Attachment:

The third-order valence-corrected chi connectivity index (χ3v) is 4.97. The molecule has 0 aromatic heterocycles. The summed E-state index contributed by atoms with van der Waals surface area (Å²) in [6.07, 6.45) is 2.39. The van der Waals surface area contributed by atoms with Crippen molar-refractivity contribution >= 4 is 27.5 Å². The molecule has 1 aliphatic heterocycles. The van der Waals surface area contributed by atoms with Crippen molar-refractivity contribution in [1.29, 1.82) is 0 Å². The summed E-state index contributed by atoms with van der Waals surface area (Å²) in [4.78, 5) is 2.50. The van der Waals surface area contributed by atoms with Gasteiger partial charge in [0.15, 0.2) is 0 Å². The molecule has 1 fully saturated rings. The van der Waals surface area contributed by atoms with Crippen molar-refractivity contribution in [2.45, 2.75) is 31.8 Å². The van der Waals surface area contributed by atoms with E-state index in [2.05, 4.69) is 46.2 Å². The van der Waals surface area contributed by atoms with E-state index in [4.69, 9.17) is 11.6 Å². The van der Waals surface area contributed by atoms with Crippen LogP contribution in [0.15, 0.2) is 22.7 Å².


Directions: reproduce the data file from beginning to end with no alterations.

The third-order valence-corrected chi connectivity index (χ3v) is 4.97. The molecule has 0 aromatic heterocycles. The summed E-state index contributed by atoms with van der Waals surface area (Å²) in [6.07, 6.45) is 2.39. The van der Waals surface area contributed by atoms with Crippen molar-refractivity contribution >= 4 is 27.5 Å². The molecule has 1 aliphatic heterocycles. The van der Waals surface area contributed by atoms with Crippen molar-refractivity contribution in [1.29, 1.82) is 0 Å². The summed E-state index contributed by atoms with van der Waals surface area (Å²) in [4.78, 5) is 2.50. The van der Waals surface area contributed by atoms with Gasteiger partial charge in [0.15, 0.2) is 0 Å². The molecule has 1 fully saturated rings. The van der Waals surface area contributed by atoms with Crippen molar-refractivity contribution in [2.45, 2.75) is 31.8 Å². The van der Waals surface area contributed by atoms with E-state index in [2.05, 4.69) is 46.2 Å². The van der Waals surface area contributed by atoms with E-state index in [4.69, 9.17) is 11.6 Å². The van der Waals surface area contributed by atoms with Crippen LogP contribution in [0.15, 0.2) is 22.7 Å².